Though you won't catch any newspaper or radio ads for the company, customers can still walk into Liddy's store if they want help finding cheaper drugs from up north. And despite the federal ban on imported prescriptions, Liddy says that Polk's demand for discounted medication has continued to grow.
From TIME.com:
Why Canada Won't Be Our Pharmacy
As the flu-vaccine shortage began, Canada quickly emerged as a potential life buoy. Ujjal Dosanjh, Canada's Health Minister, personally phoned Tommy Thompson, the U.S. Secretary of Health and Human Services, and offered to share whatever surplus Canada had to help meet the 48-million-dose shortfall. "I assured him that if there was anything we could do to assist our American friends, we would be happy to do that," Dosanjh told TIME. But it wasn't long before Dosanjh was spelling out the limits of what his country could do. "Canada cannot be the drugstore of the United States," he said last week in a speech at Harvard. "Neither American consumers nor Canadian suppliers should have any illusions otherwise."
From USA Today:
Looking north for flu vaccine
Many of internist Michael Chase's older patients order prescription drugs from Canada to save money. Given the U.S. shortage, they figured, why not order a flu shot along with their cholesterol-lowering medication?

Chase had no vaccine. His usual supplier had ordered it from Chiron, which had been expected to supply up to 48 million doses to the United States before British authorities suspended its license.

So Chase and his partner, Philip O'Keefe, who practice in San Francisco, followed the example of Illinois, New Mexico and New York City and sought flu vaccine from foreign sources.

From the Providence (RI) Journal:
Brown wants R.I. to join prescription drug-import program
Secretary of State Matthew Brown asked Governor Carcieri today to enroll Rhode Island in a new drug-import program to make cheaper prescription drugs available from Canada and Europe despite a federal ban on the imports.

Illinois and Wisconsin launched the program, called I-SaveRx, in October to offer savings on about 100 medications of up to 50 percent off U.S. retail prices. Missouri also has joined.

"This is a great opportunity for Rhode Islanders to get the safe, affordable prescription drugs they need," Brown said in a statement. "I urge Governor Carcieri to enroll Rhode Island in I-SaveRx immediately."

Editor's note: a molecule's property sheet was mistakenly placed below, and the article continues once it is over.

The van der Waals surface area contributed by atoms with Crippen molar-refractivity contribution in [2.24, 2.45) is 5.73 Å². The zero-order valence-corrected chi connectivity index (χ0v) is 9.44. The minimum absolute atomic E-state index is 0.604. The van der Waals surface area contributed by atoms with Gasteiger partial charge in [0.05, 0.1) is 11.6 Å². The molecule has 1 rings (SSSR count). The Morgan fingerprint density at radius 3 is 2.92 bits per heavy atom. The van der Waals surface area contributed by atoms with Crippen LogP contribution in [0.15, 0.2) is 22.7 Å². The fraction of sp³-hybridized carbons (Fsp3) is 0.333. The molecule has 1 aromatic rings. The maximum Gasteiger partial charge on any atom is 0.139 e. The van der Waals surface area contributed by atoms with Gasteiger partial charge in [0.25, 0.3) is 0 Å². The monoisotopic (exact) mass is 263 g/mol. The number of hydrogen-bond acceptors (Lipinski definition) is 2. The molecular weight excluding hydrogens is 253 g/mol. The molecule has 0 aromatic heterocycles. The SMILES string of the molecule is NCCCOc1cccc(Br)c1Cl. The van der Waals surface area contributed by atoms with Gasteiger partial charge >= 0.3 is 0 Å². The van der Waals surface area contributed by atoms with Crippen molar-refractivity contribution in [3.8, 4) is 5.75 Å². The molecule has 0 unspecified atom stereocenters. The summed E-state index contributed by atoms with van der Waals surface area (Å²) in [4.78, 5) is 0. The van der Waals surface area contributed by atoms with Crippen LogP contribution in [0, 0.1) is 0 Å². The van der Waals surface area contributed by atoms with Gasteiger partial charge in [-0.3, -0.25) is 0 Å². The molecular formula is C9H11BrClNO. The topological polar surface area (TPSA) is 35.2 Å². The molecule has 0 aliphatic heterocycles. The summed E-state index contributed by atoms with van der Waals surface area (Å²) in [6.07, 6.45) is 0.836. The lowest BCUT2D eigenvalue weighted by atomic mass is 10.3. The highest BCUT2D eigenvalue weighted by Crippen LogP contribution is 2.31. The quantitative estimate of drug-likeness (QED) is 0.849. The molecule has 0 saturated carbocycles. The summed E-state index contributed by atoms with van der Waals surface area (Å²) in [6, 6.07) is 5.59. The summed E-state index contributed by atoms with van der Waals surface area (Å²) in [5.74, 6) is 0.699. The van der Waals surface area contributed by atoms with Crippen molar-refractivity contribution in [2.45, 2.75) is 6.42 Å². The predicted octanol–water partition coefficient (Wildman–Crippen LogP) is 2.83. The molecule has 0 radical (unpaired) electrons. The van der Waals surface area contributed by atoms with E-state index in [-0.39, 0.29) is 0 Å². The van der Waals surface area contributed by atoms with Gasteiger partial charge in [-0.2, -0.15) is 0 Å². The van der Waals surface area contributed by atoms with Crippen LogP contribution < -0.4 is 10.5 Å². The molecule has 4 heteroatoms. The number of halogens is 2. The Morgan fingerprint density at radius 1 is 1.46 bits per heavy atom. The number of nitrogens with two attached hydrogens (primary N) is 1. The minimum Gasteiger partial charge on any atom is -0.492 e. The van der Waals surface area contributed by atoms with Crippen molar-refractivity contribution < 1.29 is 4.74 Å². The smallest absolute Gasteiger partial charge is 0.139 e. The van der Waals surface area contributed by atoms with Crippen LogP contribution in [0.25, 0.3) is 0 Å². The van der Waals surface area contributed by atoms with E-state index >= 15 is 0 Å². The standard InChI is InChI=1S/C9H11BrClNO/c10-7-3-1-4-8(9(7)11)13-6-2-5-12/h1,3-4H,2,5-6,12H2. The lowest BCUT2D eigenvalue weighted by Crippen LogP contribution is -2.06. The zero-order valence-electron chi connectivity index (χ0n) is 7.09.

Sunday, November 14, 2004

From the Vancouver Sun:
Prozac and painkillers found in tap water
The federal government's first study of pharmaceuticals in drinking water will confirm traces of common painkillers, anti-cholesterol drugs and the antidepressant Prozac are ending up in the treated water that Canadians drink, CanWest News Service has learned.

A study by researchers from the National Water Research Institute for Health and Environment Canada, designed to gauge how efficiently plants removed traces of drugs from drinking water, found nine different drugs in water samples taken near 20 drinking water treatment plants across southern Ontario.
From The Globe and Mail:
Alberta pharmacists surprised as drugs delisted
The Alberta government surprised pharmacists and some patients this week by delisting about a dozen generic drugs it previously covered.

The unexpected move will have a financial impact on seniors and others on fixed incomes who relied on the generics but will now have to switch to brand names in some cases, the Pharmacists Association of Alberta warned Thursday.
From The Globe and Mail:
Web pharmacies fear net tightening
Canada's Internet pharmacies warn that they face devastation if Ottawa forces doctors to stop approving mail-order prescriptions for U.S. patients without examining them personally.

"It could be very detrimental, if not deadly, for our industry," said David MacKay, executive director of the Canadian International Pharmacy Association, whose members do the bulk of cross-border business in this market.